For the specific challenge Brazil is facing with crack, innovative harm reduction responses can be explored as a starting point, based on evidence and pragmatism rather than populist enforcement responses. An example may be experimenting with cannabis as a substitute for crack that is now being tried in Bogota. In the longer term the key will be to use market regulation to progressively change the nature of drug using culture - this could involve, for example, making less risky stimulants more available, and putting increasingly heavy restrictions on the more risky products. The illegal market does the exact opposite - creating incentives to market the most potent, risky but profitable products to the most vulnerable members of society. There are no perfect solutions but we can do better if we think creatively, have the courage to experiment and are willing to follow the evidence. It is vital that Brazil more actively engages with regional and global debate on drug policy reform. With its power and influence Brazil can be a potent advocate on the international stage in highlighting the tragic failure of the war on drugs and leading the debate around alternative approaches that can help deliver our shared goals of a safer healthier society.

Friday, May 17, 2013

Organization of American States launches groundbreaking report exploring alternatives to the war on drugs

Note: The following press release was issued today by the Latin American Programme for Transform Drug Policy Foundation and México Unido Contra Delincuencia.  The full OAS analytical report is available in English (pdf).  The full OAS scenario report is available here (pdf)

Organization of American States launches groundbreaking drug policy report exploring alternatives to the war on drugs

On Friday, 17 May, in Bogotá, Colombia, Organization of American States (OAS) Secretary General José Miguel Insulza will present Colombian President Juan Manuel Santos with the groundbreaking outcomes of a high level drug policy review. Mandated by 34 heads of state – including the US - at the 2012 Summit of the Americas in Cartagena, this report marks the first time in history that a high level multilateral agency has given serious consideration to the failings of current policies and potential alternative approaches, including decriminalisation and legal regulation.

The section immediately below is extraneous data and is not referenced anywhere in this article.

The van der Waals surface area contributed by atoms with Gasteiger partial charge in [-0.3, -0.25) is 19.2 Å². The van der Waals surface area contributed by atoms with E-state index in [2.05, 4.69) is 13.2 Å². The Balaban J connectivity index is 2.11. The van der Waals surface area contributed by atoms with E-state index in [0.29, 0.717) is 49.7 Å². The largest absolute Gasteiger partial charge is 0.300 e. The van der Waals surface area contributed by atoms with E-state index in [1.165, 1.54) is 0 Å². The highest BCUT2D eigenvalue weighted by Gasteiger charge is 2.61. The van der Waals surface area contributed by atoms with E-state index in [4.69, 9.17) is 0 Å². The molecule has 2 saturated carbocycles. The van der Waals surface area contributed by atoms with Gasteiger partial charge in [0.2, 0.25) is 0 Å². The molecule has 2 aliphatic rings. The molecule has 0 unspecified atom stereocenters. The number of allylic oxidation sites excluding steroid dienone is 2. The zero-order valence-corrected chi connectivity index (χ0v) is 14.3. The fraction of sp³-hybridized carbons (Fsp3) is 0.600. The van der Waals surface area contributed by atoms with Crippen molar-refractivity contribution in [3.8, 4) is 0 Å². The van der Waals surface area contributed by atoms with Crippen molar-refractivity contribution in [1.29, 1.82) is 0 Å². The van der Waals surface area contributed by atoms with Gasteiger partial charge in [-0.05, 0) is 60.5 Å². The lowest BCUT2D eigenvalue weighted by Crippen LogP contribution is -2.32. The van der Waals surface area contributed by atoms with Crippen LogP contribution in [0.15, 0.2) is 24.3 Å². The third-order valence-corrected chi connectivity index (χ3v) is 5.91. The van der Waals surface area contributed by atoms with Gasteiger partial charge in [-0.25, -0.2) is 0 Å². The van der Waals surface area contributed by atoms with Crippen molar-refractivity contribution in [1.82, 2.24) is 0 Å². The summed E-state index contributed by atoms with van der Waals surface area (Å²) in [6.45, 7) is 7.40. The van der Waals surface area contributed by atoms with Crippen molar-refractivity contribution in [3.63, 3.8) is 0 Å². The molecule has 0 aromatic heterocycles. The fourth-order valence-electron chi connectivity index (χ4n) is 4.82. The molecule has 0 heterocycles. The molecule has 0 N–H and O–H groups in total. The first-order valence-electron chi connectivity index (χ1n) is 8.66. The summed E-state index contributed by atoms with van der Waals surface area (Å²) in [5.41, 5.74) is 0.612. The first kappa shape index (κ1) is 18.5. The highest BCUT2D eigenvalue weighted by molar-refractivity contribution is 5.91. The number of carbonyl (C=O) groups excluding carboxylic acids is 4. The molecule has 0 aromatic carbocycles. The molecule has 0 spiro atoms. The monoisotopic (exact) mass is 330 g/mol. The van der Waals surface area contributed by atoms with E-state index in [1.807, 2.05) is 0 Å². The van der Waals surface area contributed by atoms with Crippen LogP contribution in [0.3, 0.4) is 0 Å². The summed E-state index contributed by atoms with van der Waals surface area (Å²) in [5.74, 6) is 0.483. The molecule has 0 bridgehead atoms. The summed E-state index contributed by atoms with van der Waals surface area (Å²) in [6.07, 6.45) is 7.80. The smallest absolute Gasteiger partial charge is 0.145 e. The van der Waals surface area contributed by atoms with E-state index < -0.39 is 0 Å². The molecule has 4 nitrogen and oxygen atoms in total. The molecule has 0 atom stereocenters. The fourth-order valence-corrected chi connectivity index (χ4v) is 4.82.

Lisa Sanchez, coordinator of the Latin American Programme for Transform Drug Policy Foundation and México Unido Contra Delincuencia, and also a expert member of the OAS scenario planning team, speaking in Bogotá, Colombia, said:

“We welcome the reports from this ground-breaking high level initiative. Drug policy reform has been a taboo issue for decades - but for the first time representatives from 34 countries across the Americas have had the courage to break that taboo and envision real alternatives to the war on drugs. It is a clear acknowledgement that the global prohibition has failed to deliver what was promised and that a range of alternatives should be meaningfully explored.”
“The heads of State across the hemisphere who initiated the project can be proud of the fact that it has produced a set of four plausible scenarios, including one for the legal regulation of cannabis and other drugs - including the necessary reform of international law. And that, far from than being a disaster - the regulation scenario foresees a shift to legal regulation capable of producing positive outcomes.”

This report provides a groundbreaking visualization of alternatives to the existing regime – in the form of four scenarios of how drug policy and law could develop between now and 2025. These scenarios significantly include one involving the emergence of legally regulated markets for some currently prohibited drugs and explores how the international drug control system evolves to incorporate these developments.

Steve Rolles, Transform Senior Policy Analyst said:
“The reform scenario explored in the OAS report is already unfolding in reality, as Washington and Colorado move to tax and regulate cannabis for non-medical use, with Uruguay likely to follow suit later this year. This OAS project sets the scene for a vibrant high level debate on alternative approaches in the run up to the UN General Assembly Special Session in 2016 - where the reports will feed into the global debate on policy reform. It will rightly be seen as a watershed moment for the doomed global war on drugs.”

“We are urging governments in the region - and beyond - to take the opportunity created by these reports to initiate national dialogues on their central theme: alternatives to the war on drugs that can deliver the safer and healthier communities we all seek.”


Notes to editors:


· Lisa Sánchez: 00 52 (1) 553 2007 029 (in Bogotá, Colombia from 14 to 19 May. In Mexico City from 20 to 24 May)

· Steve Rolles: +44 (0)7980 213 943 London UK

The OAS reports will feed into a number of political processes in coming weeks and years:

  •  May 20-22: in Washington, the OAS report will be presented and discussed at the 53rd Regular Session of the Inter-American Drug Abuse Control Commission (CICAD).
  • June 4 – 6: The OAS will hold its next General Assembly in Antigua, Guatemala. Drug policy will be the main item on the agenda. See also the civil society declaration to inform the General Assembly, which included mention of legal, regulated markets for cannabis.